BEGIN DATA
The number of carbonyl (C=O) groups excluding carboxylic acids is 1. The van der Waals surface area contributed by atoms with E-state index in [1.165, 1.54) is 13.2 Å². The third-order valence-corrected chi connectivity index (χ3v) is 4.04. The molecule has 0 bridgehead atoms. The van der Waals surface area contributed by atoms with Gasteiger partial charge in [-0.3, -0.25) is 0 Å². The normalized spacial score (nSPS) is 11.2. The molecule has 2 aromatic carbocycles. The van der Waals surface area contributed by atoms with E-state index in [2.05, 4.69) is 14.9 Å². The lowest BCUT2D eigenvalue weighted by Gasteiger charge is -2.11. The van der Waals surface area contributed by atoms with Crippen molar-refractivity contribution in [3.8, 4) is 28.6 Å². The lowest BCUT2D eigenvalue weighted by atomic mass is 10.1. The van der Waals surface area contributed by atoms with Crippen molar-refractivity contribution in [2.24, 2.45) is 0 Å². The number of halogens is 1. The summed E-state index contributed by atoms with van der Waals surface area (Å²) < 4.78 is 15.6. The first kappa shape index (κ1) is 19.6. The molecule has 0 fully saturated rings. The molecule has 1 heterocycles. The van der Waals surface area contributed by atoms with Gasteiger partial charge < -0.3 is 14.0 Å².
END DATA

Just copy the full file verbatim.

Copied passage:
The number of carbonyl (C=O) groups excluding carboxylic acids is 1. The van der Waals surface area contributed by atoms with E-state index in [1.165, 1.54) is 13.2 Å². The third-order valence-corrected chi connectivity index (χ3v) is 4.04. The molecule has 0 bridgehead atoms. The van der Waals surface area contributed by atoms with Gasteiger partial charge in [-0.3, -0.25) is 0 Å². The normalized spacial score (nSPS) is 11.2. The molecule has 2 aromatic carbocycles. The van der Waals surface area contributed by atoms with E-state index in [2.05, 4.69) is 14.9 Å². The lowest BCUT2D eigenvalue weighted by Gasteiger charge is -2.11. The van der Waals surface area contributed by atoms with Crippen molar-refractivity contribution in [3.8, 4) is 28.6 Å². The lowest BCUT2D eigenvalue weighted by atomic mass is 10.1. The van der Waals surface area contributed by atoms with Crippen molar-refractivity contribution in [2.24, 2.45) is 0 Å². The number of halogens is 1. The summed E-state index contributed by atoms with van der Waals surface area (Å²) < 4.78 is 15.6. The first kappa shape index (κ1) is 19.6. The molecule has 0 fully saturated rings. The molecule has 1 heterocycles. The van der Waals surface area contributed by atoms with Gasteiger partial charge < -0.3 is 14.0 Å².